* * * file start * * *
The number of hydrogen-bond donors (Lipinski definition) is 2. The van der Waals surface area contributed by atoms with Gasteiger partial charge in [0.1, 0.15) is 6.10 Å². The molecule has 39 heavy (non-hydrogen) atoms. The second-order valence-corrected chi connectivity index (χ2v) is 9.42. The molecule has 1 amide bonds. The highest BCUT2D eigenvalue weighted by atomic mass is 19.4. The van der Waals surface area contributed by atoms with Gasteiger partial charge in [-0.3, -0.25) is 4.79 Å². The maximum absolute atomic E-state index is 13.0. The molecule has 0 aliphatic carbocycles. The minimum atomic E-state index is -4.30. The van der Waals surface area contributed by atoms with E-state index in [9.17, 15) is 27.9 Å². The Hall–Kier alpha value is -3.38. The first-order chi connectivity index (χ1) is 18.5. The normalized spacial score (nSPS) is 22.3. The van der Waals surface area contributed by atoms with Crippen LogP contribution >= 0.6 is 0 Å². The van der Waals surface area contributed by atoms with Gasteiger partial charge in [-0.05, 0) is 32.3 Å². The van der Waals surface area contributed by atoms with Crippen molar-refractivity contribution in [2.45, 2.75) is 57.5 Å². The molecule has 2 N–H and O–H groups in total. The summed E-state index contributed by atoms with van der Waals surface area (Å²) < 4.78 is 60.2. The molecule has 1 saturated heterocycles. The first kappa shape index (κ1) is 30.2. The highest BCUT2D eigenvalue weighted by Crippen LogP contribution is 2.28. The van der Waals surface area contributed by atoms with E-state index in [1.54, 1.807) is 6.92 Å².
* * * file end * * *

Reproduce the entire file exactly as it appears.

The number of hydrogen-bond donors (Lipinski definition) is 2. The van der Waals surface area contributed by atoms with Gasteiger partial charge in [0.1, 0.15) is 6.10 Å². The molecule has 39 heavy (non-hydrogen) atoms. The second-order valence-corrected chi connectivity index (χ2v) is 9.42. The molecule has 1 amide bonds. The highest BCUT2D eigenvalue weighted by atomic mass is 19.4. The van der Waals surface area contributed by atoms with Gasteiger partial charge in [-0.3, -0.25) is 4.79 Å². The maximum absolute atomic E-state index is 13.0. The molecule has 0 aliphatic carbocycles. The minimum atomic E-state index is -4.30. The van der Waals surface area contributed by atoms with E-state index in [9.17, 15) is 27.9 Å². The Hall–Kier alpha value is -3.38. The first-order chi connectivity index (χ1) is 18.5. The normalized spacial score (nSPS) is 22.3. The van der Waals surface area contributed by atoms with Crippen LogP contribution >= 0.6 is 0 Å². The van der Waals surface area contributed by atoms with Gasteiger partial charge in [-0.05, 0) is 32.3 Å². The van der Waals surface area contributed by atoms with Crippen molar-refractivity contribution in [2.45, 2.75) is 57.5 Å². The molecule has 2 N–H and O–H groups in total. The summed E-state index contributed by atoms with van der Waals surface area (Å²) < 4.78 is 60.2. The molecule has 1 saturated heterocycles. The first kappa shape index (κ1) is 30.2. The highest BCUT2D eigenvalue weighted by Crippen LogP contribution is 2.28. The van der Waals surface area contributed by atoms with E-state index in [1.54, 1.807) is 6.92 Å².